WASHINGTON, March 29 —Oklahoma’s governor defended the state response to the seismic activity attributed to oil and gas development against a federal report on the hazard.
“Oklahoma remains committed to doing whatever is necessary to reduce seismicity in the state,” Gov. Mary Fallin said in a statement.
Her comments followed the release of the first-ever report from the U.S. Geological Survey on human-induced seismic activity in the country. A map produced by the USGS shows Oklahoma is the state with the highest risk of potential hazard from human-induced seismic activity.
Last year, the USGS found evidence to suggest seismic activity in the state may be tied to the disposal of wastewater from the oil and gas industry in underground wells. Two tremors were reported in Oklahoma in the past 24 hours, including a magnitude-4.2 event in Crescent, about 40 miles north of the state capital.
Fallin in January approved $1.38 million in one-time costs to support earthquake research in the state. State energy regulators, meanwhile, have called on energy companies to reduce the amount of wastewater disposed in underground wells in an effort to curb seismic activity. A plan for western Oklahoma went into force in February and expansions to a risk area in the central part of the state have been made.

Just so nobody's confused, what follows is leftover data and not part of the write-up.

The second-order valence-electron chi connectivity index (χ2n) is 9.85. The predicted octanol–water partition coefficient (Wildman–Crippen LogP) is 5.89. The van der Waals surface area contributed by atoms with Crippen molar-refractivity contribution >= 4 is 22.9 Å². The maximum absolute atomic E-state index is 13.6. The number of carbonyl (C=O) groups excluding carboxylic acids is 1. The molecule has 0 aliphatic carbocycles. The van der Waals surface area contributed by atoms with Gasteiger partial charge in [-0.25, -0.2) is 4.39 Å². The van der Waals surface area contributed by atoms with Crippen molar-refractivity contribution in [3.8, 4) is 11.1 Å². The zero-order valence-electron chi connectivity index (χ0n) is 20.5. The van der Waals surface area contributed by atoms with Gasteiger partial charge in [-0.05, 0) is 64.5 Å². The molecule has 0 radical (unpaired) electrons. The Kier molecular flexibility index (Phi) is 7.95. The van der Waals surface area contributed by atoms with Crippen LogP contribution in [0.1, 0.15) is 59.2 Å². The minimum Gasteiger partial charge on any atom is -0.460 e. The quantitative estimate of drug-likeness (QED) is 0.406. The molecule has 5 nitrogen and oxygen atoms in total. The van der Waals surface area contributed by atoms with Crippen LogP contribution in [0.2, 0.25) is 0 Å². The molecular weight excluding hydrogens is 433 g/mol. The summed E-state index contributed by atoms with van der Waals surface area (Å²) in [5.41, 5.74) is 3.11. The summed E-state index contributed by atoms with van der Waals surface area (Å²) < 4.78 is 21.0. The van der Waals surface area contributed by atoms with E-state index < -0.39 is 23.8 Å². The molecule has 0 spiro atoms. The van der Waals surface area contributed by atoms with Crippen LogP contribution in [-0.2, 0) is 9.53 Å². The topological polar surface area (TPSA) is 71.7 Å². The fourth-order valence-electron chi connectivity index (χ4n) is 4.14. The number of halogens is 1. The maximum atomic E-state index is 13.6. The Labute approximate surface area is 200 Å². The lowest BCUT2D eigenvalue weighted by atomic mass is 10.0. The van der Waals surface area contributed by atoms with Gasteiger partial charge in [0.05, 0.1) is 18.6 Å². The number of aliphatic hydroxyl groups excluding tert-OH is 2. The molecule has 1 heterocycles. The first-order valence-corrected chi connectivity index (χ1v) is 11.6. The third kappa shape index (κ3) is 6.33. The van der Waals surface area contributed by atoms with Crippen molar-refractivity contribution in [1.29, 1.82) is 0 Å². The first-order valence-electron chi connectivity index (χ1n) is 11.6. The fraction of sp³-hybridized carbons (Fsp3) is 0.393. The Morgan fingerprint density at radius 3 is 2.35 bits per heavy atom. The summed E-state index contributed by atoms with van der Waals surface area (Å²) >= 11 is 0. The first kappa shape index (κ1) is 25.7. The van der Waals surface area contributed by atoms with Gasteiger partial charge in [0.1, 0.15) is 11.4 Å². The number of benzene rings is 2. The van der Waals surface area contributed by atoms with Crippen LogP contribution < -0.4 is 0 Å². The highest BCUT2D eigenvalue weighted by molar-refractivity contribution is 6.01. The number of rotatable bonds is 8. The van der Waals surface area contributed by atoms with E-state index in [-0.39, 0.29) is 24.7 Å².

The governor said the state was taking the right steps to curb seismic events, adding the USGS survey relied on data gathered before policies on wastewater were enacted in force.
“Recent declines in produced wastewater disposal in Oklahoma are not reflected in the USGS map,” Fallin said. “This gives us even a stronger base in going forward and gives state regulators further justification for what they are doing.”
Rep. Richard Morissette, a state Democrat, was quoted in the Tulsa (Okla.) World as saying the governor was “more than a year late” in her response to the increase in seismic activity in the state.
The USGS said it reviewed a wide range of literature to determine whether seismic activity was natural or induced. Mark Petersen, chief of the USGS mapping project, said researchers were careful to assess oil- and gas-related activities when making their determinations.
“Of course there is a level of uncertainty associated with this and all hazard maps,” he said in a statement.